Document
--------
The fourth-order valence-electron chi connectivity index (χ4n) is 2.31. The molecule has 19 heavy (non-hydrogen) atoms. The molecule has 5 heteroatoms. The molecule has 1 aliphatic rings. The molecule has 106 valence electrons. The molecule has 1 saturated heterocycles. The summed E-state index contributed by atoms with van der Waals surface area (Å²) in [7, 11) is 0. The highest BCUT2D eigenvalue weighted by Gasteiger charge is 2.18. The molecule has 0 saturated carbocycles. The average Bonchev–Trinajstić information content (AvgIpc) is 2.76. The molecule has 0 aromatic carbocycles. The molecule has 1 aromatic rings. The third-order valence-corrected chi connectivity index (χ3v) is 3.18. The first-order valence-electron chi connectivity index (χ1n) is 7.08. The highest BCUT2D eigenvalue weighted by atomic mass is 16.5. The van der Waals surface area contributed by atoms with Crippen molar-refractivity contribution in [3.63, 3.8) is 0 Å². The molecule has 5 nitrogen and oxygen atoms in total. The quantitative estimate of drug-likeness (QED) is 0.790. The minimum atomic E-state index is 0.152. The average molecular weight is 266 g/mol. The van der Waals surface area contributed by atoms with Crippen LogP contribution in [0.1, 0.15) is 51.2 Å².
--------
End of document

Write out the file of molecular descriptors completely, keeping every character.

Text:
The fourth-order valence-electron chi connectivity index (χ4n) is 2.31. The molecule has 19 heavy (non-hydrogen) atoms. The molecule has 5 heteroatoms. The molecule has 1 aliphatic rings. The molecule has 106 valence electrons. The molecule has 1 saturated heterocycles. The summed E-state index contributed by atoms with van der Waals surface area (Å²) in [7, 11) is 0. The highest BCUT2D eigenvalue weighted by Gasteiger charge is 2.18. The molecule has 0 saturated carbocycles. The average Bonchev–Trinajstić information content (AvgIpc) is 2.76. The molecule has 0 aromatic carbocycles. The molecule has 1 aromatic rings. The third-order valence-corrected chi connectivity index (χ3v) is 3.18. The first-order valence-electron chi connectivity index (χ1n) is 7.08. The highest BCUT2D eigenvalue weighted by atomic mass is 16.5. The van der Waals surface area contributed by atoms with Crippen molar-refractivity contribution in [3.63, 3.8) is 0 Å². The molecule has 5 nitrogen and oxygen atoms in total. The quantitative estimate of drug-likeness (QED) is 0.790. The minimum atomic E-state index is 0.152. The average molecular weight is 266 g/mol. The van der Waals surface area contributed by atoms with Crippen LogP contribution in [0.1, 0.15) is 51.2 Å².